Serious adverse effects on the central and peripheral nervous system are rare but potentially lethal and require prompt recognition and treatment from clinicians [20]. Adverse events related to the nervous system are estimated to occur in approximately 1–5% of cases, while the incidence of hypophysitis associated with immune checkpoint inhibitors is estimated at 1–10% [20,21,22,23]. A diverse range of neurological adverse events has been documented, affecting both the central and peripheral nervous systems. Nearly half of these events fall under neuromuscular disorders, encompassing conditions such as myositis, myasthenia gravis, demyelinating disorders, and overlapping expressions of these entities. The predominant central nervous system disorders linked to immunotherapy include encephalitis, vasculitis, aseptic meningitis, transverse myelitis, cranial neuropathies, and various demyelinating syndromes [24,25].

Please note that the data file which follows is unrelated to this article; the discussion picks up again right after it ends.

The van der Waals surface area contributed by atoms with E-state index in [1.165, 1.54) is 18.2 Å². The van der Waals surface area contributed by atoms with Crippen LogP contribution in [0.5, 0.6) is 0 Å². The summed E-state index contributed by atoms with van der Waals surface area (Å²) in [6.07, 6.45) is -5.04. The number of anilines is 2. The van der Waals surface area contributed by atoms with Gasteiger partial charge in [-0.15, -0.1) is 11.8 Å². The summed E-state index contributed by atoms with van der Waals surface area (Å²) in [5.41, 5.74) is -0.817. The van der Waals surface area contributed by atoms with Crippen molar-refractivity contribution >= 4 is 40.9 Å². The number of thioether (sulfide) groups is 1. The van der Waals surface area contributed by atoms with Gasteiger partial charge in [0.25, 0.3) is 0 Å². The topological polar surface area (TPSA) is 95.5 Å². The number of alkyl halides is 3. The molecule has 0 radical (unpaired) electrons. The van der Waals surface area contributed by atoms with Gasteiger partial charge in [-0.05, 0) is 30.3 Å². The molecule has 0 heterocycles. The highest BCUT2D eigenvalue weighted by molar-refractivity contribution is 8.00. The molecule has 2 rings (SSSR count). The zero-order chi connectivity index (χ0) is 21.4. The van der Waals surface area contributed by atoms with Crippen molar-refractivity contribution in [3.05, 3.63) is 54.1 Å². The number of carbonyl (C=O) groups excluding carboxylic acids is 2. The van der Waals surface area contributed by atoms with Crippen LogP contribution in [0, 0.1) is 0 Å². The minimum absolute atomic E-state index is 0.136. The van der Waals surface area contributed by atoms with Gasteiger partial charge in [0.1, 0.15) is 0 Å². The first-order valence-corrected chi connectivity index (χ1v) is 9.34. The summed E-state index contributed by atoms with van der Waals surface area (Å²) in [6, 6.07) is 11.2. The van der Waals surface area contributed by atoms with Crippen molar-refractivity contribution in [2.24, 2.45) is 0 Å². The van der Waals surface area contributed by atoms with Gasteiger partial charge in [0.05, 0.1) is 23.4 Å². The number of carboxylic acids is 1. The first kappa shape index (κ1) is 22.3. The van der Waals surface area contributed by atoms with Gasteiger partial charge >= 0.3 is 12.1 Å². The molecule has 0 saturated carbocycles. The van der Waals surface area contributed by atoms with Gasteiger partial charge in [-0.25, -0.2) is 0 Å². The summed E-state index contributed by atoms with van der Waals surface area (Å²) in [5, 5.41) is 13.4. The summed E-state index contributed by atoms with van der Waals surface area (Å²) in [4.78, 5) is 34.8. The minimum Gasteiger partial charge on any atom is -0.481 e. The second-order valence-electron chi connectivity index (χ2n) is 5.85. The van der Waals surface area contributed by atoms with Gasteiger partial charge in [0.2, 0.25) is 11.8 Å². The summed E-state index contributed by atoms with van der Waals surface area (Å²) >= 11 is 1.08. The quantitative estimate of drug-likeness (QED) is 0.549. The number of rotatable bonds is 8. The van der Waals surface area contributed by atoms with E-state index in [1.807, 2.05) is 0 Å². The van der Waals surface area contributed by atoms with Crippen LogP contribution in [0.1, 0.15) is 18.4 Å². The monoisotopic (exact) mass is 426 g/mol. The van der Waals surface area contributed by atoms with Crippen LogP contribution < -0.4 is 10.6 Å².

The exact mechanism of central nervous system (CNS) deficits following immunotherapy administrations is not quite known. PD-1 and CTLA-4 cell expression and tumor micro-environment accumulation vary. According to published data, the expression of both receptors has been documented in the pituitary gland [26]. The expression of these molecules on T-regulatory cells and the corollary loss of immune regulation upon immunotherapy administration is speculated to play a significant role in CNS immune-related adverse events [27]. Pro-inflammatory and inflammatory cytokine levels in the CNS have also been implied to participate in the onset and evolution of neurological immune adverse events [28]. In cases of hypophysitis, a two-step hypersensitivity reaction has been described, consisting of an early complement cascade activation and a further penetration of the gland by autoreactive lymphocytes [29]. Another proposed mechanism that has been described includes the cross-reactivity phenomenon, owing to similarities in tumor antigen and nervous system cell epitopes. Autoimmunity exacerbation, either due to epitope spreading or specific antibody proliferation, is also being investigated as a trigger of adverse events [30,31]. Patients’ genetic factors have also been hypothesized to affect the impact of immunotherapy on the nervous system [32]. However, it is of note that clinical trials leading to immunotherapy approvals did not include patients with underlying autoimmune diseases and the rapidly expanding application of immunotherapy will ultimately lead to accumulating more data that will shed light upon the background of immune-related toxicity.